A trust is another way to plan the distribution of your estate after your death. It should not be used instead of a will, and in fact many people will have both to serve different purposes. Our team is here to help you understand the differences between wills and trusts so you can fully understand your estate planning no matter how much you are leaving behind.
How is a Trust Different from a Will?
Both wills and trusts allow you to designate people to inherit your property, but a few distinct differences may influence you to choose one or another. A will allows you to make decisions about your medical treatment in the event that you are incapacitated while a trust is simply used for estate planning. A trust only covers property that is outlined in the document while a will covers all property in your name at the time of death. The court will oversee execution of the will, while trusts do not have to go through the court.
A trust will go into effect the moment it is signed while a will is only effective after you die. Each document is used for slightly different purposes, and the professionals at Holland Law can help you decipher your options and draft a living trust or will.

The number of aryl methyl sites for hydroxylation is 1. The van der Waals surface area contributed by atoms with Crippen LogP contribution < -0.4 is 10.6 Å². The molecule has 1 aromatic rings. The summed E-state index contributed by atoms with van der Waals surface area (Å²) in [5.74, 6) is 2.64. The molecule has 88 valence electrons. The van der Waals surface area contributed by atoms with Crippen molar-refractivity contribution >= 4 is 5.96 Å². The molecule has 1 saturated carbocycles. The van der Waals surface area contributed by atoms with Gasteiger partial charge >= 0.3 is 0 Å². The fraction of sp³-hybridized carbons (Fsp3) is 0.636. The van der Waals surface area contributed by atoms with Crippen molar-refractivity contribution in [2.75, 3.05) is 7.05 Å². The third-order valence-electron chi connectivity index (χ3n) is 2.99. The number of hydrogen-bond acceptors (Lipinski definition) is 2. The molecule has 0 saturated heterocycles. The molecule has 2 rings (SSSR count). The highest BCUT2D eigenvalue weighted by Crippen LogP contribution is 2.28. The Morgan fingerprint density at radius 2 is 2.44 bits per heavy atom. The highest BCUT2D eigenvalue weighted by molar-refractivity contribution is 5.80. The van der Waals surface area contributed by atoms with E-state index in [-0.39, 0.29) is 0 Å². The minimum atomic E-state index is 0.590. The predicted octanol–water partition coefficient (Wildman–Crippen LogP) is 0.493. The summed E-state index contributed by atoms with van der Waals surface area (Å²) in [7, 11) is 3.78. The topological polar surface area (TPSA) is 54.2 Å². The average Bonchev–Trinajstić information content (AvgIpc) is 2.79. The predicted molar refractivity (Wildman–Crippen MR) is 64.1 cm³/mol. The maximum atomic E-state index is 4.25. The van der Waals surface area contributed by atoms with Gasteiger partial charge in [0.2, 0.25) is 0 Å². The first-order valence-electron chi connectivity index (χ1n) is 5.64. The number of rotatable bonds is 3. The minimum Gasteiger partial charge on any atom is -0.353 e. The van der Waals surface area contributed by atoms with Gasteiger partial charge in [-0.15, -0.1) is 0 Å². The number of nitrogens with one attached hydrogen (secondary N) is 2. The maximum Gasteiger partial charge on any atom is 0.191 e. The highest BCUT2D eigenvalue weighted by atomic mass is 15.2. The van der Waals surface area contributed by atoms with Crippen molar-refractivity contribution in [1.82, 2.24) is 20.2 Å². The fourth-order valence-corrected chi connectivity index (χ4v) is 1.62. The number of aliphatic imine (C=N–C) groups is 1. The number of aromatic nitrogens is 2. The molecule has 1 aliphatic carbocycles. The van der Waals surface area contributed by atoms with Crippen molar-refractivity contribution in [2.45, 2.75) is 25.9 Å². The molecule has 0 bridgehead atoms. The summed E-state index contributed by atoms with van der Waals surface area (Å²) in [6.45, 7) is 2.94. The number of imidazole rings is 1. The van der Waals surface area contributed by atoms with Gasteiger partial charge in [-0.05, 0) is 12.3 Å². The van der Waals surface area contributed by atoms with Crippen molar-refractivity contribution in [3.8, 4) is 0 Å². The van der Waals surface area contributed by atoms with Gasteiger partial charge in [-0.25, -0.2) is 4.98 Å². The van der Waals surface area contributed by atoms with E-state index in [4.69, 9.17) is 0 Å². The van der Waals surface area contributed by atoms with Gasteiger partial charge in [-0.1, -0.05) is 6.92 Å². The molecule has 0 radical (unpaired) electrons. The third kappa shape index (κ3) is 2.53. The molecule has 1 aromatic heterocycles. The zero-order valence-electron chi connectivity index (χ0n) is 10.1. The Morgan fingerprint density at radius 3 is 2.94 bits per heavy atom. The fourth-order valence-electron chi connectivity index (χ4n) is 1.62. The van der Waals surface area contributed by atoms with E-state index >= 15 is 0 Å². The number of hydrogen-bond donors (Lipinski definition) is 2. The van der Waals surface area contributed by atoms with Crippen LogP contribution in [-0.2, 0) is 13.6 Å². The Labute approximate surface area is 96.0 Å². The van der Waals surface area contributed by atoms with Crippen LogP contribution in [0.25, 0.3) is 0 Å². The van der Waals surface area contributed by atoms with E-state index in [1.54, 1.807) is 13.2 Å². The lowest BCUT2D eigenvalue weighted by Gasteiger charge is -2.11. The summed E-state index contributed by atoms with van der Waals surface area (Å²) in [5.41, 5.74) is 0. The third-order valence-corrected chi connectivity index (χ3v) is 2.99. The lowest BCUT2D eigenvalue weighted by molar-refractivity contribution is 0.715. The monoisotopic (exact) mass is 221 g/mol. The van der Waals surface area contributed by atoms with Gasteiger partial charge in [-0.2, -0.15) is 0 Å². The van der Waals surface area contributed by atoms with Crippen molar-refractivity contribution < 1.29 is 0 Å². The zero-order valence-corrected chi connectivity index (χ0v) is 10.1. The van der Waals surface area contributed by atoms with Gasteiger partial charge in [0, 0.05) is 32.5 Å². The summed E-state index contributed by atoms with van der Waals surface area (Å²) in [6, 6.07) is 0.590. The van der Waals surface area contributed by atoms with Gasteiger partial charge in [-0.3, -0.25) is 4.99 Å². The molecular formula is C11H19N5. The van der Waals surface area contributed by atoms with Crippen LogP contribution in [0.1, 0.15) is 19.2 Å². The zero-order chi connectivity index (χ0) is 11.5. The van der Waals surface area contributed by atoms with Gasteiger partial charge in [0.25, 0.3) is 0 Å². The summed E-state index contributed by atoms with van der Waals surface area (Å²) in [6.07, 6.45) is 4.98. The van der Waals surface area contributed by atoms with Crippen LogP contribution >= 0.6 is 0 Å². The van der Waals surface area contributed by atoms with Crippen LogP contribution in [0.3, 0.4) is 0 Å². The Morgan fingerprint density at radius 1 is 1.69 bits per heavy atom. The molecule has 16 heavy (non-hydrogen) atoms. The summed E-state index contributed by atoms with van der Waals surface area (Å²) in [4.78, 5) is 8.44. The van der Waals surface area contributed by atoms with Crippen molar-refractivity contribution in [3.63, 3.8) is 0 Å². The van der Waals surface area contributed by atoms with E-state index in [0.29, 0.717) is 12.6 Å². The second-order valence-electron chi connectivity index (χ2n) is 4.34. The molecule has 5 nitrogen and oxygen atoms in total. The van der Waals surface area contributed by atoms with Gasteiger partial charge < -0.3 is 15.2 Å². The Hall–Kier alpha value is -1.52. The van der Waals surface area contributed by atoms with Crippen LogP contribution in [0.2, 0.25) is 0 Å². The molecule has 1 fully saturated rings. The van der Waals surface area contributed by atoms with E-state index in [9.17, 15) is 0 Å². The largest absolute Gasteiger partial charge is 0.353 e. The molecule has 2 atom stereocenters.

Benefits of a Trust
Although wills and trusts are used for similar purposes, trusts have a few benefits like:
Your family will not need to endure a long, costly court proceeding because a trust foregoes probate court and your assets are distributed immediately.
Your trust will be kept private during the process and no aspects of your trust will become public record.
In certain situations, a trust can save a significant amount of money for married couples.
Protecting Your Beneficiaries:
When young children or teenagers are inheriting assets or money, your provisions can prevent them from using it immediately.
Keep in mind that a trust will not replace a will, and you can still outline a will for any property acquired after the trust is formed. A trust is somewhat complicated to create, so we suggest seeking the advice of a lawyer.
How to Create a Living Trust
In order to make a living trust, you must clearly outline your wishes for your property. Creating the trust document is the most complex part of the process. You must know who you will be distributing your assets to and any special circumstances that govern when or how they should receive your property. A trust typically governs the majority of your estate, so it is common to have help from a lawyer. After being signed in front of a notary public, your trust is legally binding.
Holland Law is Your Resource for Living Trusts
A living trust is yet another resource for you to clearly and efficiently state your final wishes. Our experienced staff can help you draft your living trust in a way that makes it easy for your loved ones to carry out your requests. We provide legal assistance to customers in Flagstaff, Prescott, Prescott Valley, Sedona, Cottonwood, Snowflake, White Mountains, Sholoh, and St. John's. Contact us today to get started.